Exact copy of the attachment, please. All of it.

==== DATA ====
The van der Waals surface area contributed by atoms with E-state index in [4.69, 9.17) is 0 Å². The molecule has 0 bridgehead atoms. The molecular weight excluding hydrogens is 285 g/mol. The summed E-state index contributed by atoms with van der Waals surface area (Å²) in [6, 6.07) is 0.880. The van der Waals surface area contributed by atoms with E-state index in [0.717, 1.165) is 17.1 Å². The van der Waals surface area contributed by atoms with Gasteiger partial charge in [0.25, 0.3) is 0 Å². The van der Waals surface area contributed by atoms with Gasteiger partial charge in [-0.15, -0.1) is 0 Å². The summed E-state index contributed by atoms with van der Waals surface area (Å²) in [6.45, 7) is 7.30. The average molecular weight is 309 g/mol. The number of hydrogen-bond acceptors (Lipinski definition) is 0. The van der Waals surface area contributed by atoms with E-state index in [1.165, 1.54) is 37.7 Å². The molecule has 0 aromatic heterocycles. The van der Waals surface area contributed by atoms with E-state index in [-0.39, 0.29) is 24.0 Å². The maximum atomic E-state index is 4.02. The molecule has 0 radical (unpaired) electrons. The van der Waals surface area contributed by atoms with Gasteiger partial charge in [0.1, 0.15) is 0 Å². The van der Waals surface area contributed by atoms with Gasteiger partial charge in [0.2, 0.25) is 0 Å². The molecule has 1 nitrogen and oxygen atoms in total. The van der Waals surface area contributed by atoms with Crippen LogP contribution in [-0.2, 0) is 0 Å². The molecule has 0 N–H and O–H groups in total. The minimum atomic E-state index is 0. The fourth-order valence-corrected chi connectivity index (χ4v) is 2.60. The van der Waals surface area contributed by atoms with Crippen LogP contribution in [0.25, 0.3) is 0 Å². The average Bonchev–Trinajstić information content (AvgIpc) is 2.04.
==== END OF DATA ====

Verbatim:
The van der Waals surface area contributed by atoms with E-state index in [4.69, 9.17) is 0 Å². The molecule has 0 bridgehead atoms. The molecular weight excluding hydrogens is 285 g/mol. The summed E-state index contributed by atoms with van der Waals surface area (Å²) in [6, 6.07) is 0.880. The van der Waals surface area contributed by atoms with E-state index in [0.717, 1.165) is 17.1 Å². The van der Waals surface area contributed by atoms with Gasteiger partial charge in [0.25, 0.3) is 0 Å². The van der Waals surface area contributed by atoms with Gasteiger partial charge in [-0.15, -0.1) is 0 Å². The summed E-state index contributed by atoms with van der Waals surface area (Å²) in [6.45, 7) is 7.30. The average molecular weight is 309 g/mol. The number of hydrogen-bond acceptors (Lipinski definition) is 0. The van der Waals surface area contributed by atoms with E-state index in [1.165, 1.54) is 37.7 Å². The molecule has 0 aromatic heterocycles. The van der Waals surface area contributed by atoms with E-state index in [-0.39, 0.29) is 24.0 Å². The maximum atomic E-state index is 4.02. The molecule has 0 radical (unpaired) electrons. The van der Waals surface area contributed by atoms with Gasteiger partial charge in [0.1, 0.15) is 0 Å². The van der Waals surface area contributed by atoms with Gasteiger partial charge in [0.2, 0.25) is 0 Å². The molecule has 1 nitrogen and oxygen atoms in total. The van der Waals surface area contributed by atoms with Crippen LogP contribution in [-0.2, 0) is 0 Å². The molecule has 0 N–H and O–H groups in total. The minimum atomic E-state index is 0. The fourth-order valence-corrected chi connectivity index (χ4v) is 2.60. The van der Waals surface area contributed by atoms with Crippen LogP contribution in [0.25, 0.3) is 0 Å². The average Bonchev–Trinajstić information content (AvgIpc) is 2.04.